363 reputation
110
bio website stuartwoodward.com
location Yokosuka-shi, Japan
age 46
visits member for 2 years, 10 months
seen Mar 18 at 1:13
Englishman living and working in Japan since 1988

Jun
28
revised What is the most natural way to refer to someone when you don't know their name and don't have a close relationship with them?
に->で
Jun
7
awarded  Yearling
Jan
29
comment The meaning of ~のみ
I used to get coffee at the same shop every day and used to ask for "ミルクだけ。" when asked whether I wanted milk and sugar, the lady behind the counter always used to confirm, "ミルクのみ?". Thinking that I had missed something in understanding the difference, I started to say, "ミルクのみ。" to which she replied, "ミルクだけ?"...
Jan
29
comment In customer settings, is it ok to ask for keigo to be repeated in more “normal” Japanese?
Since you are a foreigner in this situation, I don't think there is a right or wrong. It is a situation not in the "rule book". You could ask for them to speak more simply and this would usually result in something more understandable for the beginner. Someone once told me, "If you have trouble understanding someone, it is likely that Japanese people have the same problem too." People with good communication skills can always get the message across.
Jan
29
comment What are common mistakes made by Japanese kombini employees speaking “manual keigo” (バイト敬語)
I think you have coined (no pun intended) an Oyaji-gag rather than pointed out a grammatical error.
Jan
14
suggested suggested edit on What's bugging the Japanese language?
Jan
12
awarded  Commentator
Jan
12
comment Should I speak in the local dialect and/or accent of an area?
Yes. Actually there is the heavy Okinawa dialect of Japanese and also the Okinawa language ウチナグチ 沖縄口 which is very close to Japanese but sufficiently different to be incomprehensible. The Okinawan language supplies many local words to the dialect.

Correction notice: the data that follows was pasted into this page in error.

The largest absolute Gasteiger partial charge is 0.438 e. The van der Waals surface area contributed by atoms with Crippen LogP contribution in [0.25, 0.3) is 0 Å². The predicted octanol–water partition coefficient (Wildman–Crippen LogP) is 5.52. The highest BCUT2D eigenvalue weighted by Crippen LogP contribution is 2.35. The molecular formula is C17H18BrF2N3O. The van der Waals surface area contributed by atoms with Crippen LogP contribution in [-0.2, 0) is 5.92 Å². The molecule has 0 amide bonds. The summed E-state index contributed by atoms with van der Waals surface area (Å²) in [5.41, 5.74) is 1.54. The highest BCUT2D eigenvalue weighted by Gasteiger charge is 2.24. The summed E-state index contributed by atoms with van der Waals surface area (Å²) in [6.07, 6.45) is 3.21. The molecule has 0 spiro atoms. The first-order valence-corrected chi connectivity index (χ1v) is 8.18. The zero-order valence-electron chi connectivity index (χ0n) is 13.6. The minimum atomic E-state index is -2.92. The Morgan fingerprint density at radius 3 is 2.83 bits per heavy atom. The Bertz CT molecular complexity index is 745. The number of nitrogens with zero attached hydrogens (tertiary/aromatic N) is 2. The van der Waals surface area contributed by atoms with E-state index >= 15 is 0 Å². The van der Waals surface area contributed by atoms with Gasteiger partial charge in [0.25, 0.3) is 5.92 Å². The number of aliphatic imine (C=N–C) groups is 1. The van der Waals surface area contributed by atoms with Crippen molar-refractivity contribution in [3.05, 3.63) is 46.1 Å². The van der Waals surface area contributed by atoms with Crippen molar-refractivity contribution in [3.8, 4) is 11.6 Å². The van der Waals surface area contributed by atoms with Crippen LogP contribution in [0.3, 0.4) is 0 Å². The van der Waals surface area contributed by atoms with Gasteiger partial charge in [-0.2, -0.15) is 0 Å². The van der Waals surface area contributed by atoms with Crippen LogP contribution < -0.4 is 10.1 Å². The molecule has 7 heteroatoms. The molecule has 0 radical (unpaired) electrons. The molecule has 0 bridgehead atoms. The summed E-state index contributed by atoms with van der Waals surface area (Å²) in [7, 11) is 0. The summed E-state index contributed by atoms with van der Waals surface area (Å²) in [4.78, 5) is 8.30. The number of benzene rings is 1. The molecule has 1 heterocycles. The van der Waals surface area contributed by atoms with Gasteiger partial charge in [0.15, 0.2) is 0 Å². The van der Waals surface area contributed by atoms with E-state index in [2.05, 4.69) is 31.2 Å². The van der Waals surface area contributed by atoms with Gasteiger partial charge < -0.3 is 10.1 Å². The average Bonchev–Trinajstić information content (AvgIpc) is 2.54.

Jan
10
awarded  Announcer
Jan
9
answered Should I speak in the local dialect and/or accent of an area?
Jan
9
comment What to say after someone sneezes
"大丈夫?", "風邪引いたの?", "花粉症なの?" all are very feminine and would probably sound like you were paying too much attention to the other person if you were not in a close relationship with them.
Jan
2
awarded  Editor
Jan
2
revised Is it appropriate to use [先生]{せんせい} when addressing a ski instructor?
Added furigana.
Jan
2
suggested suggested edit on Is it appropriate to use [先生]{せんせい} when addressing a ski instructor?
Jan
1
awarded  Announcer
Jan
1
comment Why is gaikokujin more politically correct than gaijin?
@sawa I would take it to mean food that is served at TGIF or similar Western Chain restaurants.
Jan
1
comment Since Japanese already had several words for rice why was “ライス” (raisu) borrowed from English?
Japanese has way more words for "landslide" than for "rice". Look them up sometime and meditate on them if you live at the top or the bottom of a slope.
Jan
1
comment Why is gaikokujin more politically correct than gaijin?
@sawa many foreigners use gaijin in causal way. i.e. "I need to eat some gaijin food tonight..". Said jokingly.
Jan
1
comment Why is gaikokujin more politically correct than gaijin?
Imagine if you gained Japanese Citizenship, you would no longer be a 外国人 but on first appearances you would still be a 外人 to most people. However, if your Japanese is so good, your Japanese friends may forget, and even comment, that you are not like a 外人 whether you are 外国人 or not.
Dec
17
awarded  Critic